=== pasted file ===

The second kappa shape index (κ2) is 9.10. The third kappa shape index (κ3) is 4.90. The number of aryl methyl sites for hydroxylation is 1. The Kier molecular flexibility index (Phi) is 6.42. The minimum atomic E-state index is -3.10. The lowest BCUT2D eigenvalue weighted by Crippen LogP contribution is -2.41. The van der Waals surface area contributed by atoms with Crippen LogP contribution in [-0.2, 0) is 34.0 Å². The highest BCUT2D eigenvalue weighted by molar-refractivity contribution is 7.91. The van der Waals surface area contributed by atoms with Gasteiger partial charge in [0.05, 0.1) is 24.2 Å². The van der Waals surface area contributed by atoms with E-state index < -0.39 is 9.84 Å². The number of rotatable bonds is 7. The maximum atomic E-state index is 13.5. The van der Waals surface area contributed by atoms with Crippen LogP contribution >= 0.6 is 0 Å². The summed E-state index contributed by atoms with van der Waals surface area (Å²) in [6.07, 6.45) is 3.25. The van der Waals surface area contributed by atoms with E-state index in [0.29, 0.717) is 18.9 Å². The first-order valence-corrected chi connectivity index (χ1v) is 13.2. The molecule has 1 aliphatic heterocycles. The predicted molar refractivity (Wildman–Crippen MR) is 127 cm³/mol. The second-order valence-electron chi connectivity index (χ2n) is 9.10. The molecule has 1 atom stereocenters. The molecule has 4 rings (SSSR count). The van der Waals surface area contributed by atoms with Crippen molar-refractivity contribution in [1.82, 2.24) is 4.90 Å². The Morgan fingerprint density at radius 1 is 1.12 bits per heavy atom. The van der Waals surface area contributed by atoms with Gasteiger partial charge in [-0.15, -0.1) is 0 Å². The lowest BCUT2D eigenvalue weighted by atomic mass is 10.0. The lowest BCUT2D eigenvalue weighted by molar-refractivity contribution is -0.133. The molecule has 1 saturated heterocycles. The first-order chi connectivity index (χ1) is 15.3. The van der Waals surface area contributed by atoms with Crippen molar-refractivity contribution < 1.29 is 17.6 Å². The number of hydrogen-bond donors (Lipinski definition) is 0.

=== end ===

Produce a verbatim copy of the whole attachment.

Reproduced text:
The second kappa shape index (κ2) is 9.10. The third kappa shape index (κ3) is 4.90. The number of aryl methyl sites for hydroxylation is 1. The Kier molecular flexibility index (Phi) is 6.42. The minimum atomic E-state index is -3.10. The lowest BCUT2D eigenvalue weighted by Crippen LogP contribution is -2.41. The van der Waals surface area contributed by atoms with Crippen LogP contribution in [-0.2, 0) is 34.0 Å². The highest BCUT2D eigenvalue weighted by molar-refractivity contribution is 7.91. The van der Waals surface area contributed by atoms with Gasteiger partial charge in [0.05, 0.1) is 24.2 Å². The van der Waals surface area contributed by atoms with E-state index < -0.39 is 9.84 Å². The number of rotatable bonds is 7. The maximum atomic E-state index is 13.5. The van der Waals surface area contributed by atoms with Crippen LogP contribution >= 0.6 is 0 Å². The summed E-state index contributed by atoms with van der Waals surface area (Å²) in [6.07, 6.45) is 3.25. The van der Waals surface area contributed by atoms with E-state index in [0.29, 0.717) is 18.9 Å². The first-order valence-corrected chi connectivity index (χ1v) is 13.2. The molecule has 1 aliphatic heterocycles. The predicted molar refractivity (Wildman–Crippen MR) is 127 cm³/mol. The second-order valence-electron chi connectivity index (χ2n) is 9.10. The molecule has 1 atom stereocenters. The molecule has 4 rings (SSSR count). The van der Waals surface area contributed by atoms with Crippen molar-refractivity contribution in [1.82, 2.24) is 4.90 Å². The Morgan fingerprint density at radius 1 is 1.12 bits per heavy atom. The van der Waals surface area contributed by atoms with Gasteiger partial charge in [-0.15, -0.1) is 0 Å². The lowest BCUT2D eigenvalue weighted by atomic mass is 10.0. The lowest BCUT2D eigenvalue weighted by molar-refractivity contribution is -0.133. The molecule has 1 saturated heterocycles. The first-order chi connectivity index (χ1) is 15.3. The van der Waals surface area contributed by atoms with Crippen molar-refractivity contribution < 1.29 is 17.6 Å². The number of hydrogen-bond donors (Lipinski definition) is 0.